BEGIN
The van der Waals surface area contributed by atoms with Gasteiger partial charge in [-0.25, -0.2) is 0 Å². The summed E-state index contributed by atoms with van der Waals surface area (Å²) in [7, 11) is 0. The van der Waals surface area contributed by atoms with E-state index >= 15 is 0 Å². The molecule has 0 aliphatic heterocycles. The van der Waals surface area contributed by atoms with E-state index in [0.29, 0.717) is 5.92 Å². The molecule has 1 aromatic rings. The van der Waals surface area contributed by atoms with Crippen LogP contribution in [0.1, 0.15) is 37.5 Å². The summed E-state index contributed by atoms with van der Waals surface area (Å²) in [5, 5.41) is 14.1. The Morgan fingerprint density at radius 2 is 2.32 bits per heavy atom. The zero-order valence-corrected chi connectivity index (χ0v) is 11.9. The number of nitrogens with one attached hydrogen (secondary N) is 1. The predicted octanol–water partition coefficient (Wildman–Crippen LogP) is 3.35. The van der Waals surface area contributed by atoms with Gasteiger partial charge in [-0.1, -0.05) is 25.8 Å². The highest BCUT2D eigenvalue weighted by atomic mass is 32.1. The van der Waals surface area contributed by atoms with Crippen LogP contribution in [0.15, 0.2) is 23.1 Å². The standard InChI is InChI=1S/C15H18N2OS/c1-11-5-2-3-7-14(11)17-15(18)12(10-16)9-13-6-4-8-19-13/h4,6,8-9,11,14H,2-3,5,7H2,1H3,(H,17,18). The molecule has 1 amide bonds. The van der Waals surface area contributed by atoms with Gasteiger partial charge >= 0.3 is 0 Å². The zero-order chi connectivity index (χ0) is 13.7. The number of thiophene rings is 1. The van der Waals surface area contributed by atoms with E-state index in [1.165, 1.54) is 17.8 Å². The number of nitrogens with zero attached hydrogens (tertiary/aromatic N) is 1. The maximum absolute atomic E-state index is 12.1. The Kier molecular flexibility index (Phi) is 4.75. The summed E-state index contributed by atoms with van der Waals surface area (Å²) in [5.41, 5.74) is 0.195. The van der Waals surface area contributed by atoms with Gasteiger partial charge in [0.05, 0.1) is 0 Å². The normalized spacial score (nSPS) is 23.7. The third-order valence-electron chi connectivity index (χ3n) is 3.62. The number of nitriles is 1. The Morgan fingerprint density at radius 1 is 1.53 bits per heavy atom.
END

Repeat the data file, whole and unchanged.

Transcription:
The van der Waals surface area contributed by atoms with Gasteiger partial charge in [-0.25, -0.2) is 0 Å². The summed E-state index contributed by atoms with van der Waals surface area (Å²) in [7, 11) is 0. The van der Waals surface area contributed by atoms with E-state index >= 15 is 0 Å². The molecule has 0 aliphatic heterocycles. The van der Waals surface area contributed by atoms with E-state index in [0.29, 0.717) is 5.92 Å². The molecule has 1 aromatic rings. The van der Waals surface area contributed by atoms with Crippen LogP contribution in [0.1, 0.15) is 37.5 Å². The summed E-state index contributed by atoms with van der Waals surface area (Å²) in [5, 5.41) is 14.1. The Morgan fingerprint density at radius 2 is 2.32 bits per heavy atom. The zero-order valence-corrected chi connectivity index (χ0v) is 11.9. The number of nitrogens with one attached hydrogen (secondary N) is 1. The predicted octanol–water partition coefficient (Wildman–Crippen LogP) is 3.35. The van der Waals surface area contributed by atoms with Gasteiger partial charge in [-0.1, -0.05) is 25.8 Å². The highest BCUT2D eigenvalue weighted by atomic mass is 32.1. The van der Waals surface area contributed by atoms with Crippen LogP contribution in [0.15, 0.2) is 23.1 Å². The standard InChI is InChI=1S/C15H18N2OS/c1-11-5-2-3-7-14(11)17-15(18)12(10-16)9-13-6-4-8-19-13/h4,6,8-9,11,14H,2-3,5,7H2,1H3,(H,17,18). The molecule has 1 amide bonds. The van der Waals surface area contributed by atoms with Gasteiger partial charge >= 0.3 is 0 Å². The zero-order chi connectivity index (χ0) is 13.7. The number of thiophene rings is 1. The van der Waals surface area contributed by atoms with E-state index in [1.165, 1.54) is 17.8 Å². The number of nitrogens with zero attached hydrogens (tertiary/aromatic N) is 1. The maximum absolute atomic E-state index is 12.1. The Kier molecular flexibility index (Phi) is 4.75. The summed E-state index contributed by atoms with van der Waals surface area (Å²) in [5.41, 5.74) is 0.195. The van der Waals surface area contributed by atoms with Gasteiger partial charge in [0.05, 0.1) is 0 Å². The normalized spacial score (nSPS) is 23.7. The third-order valence-electron chi connectivity index (χ3n) is 3.62. The number of nitriles is 1. The Morgan fingerprint density at radius 1 is 1.53 bits per heavy atom.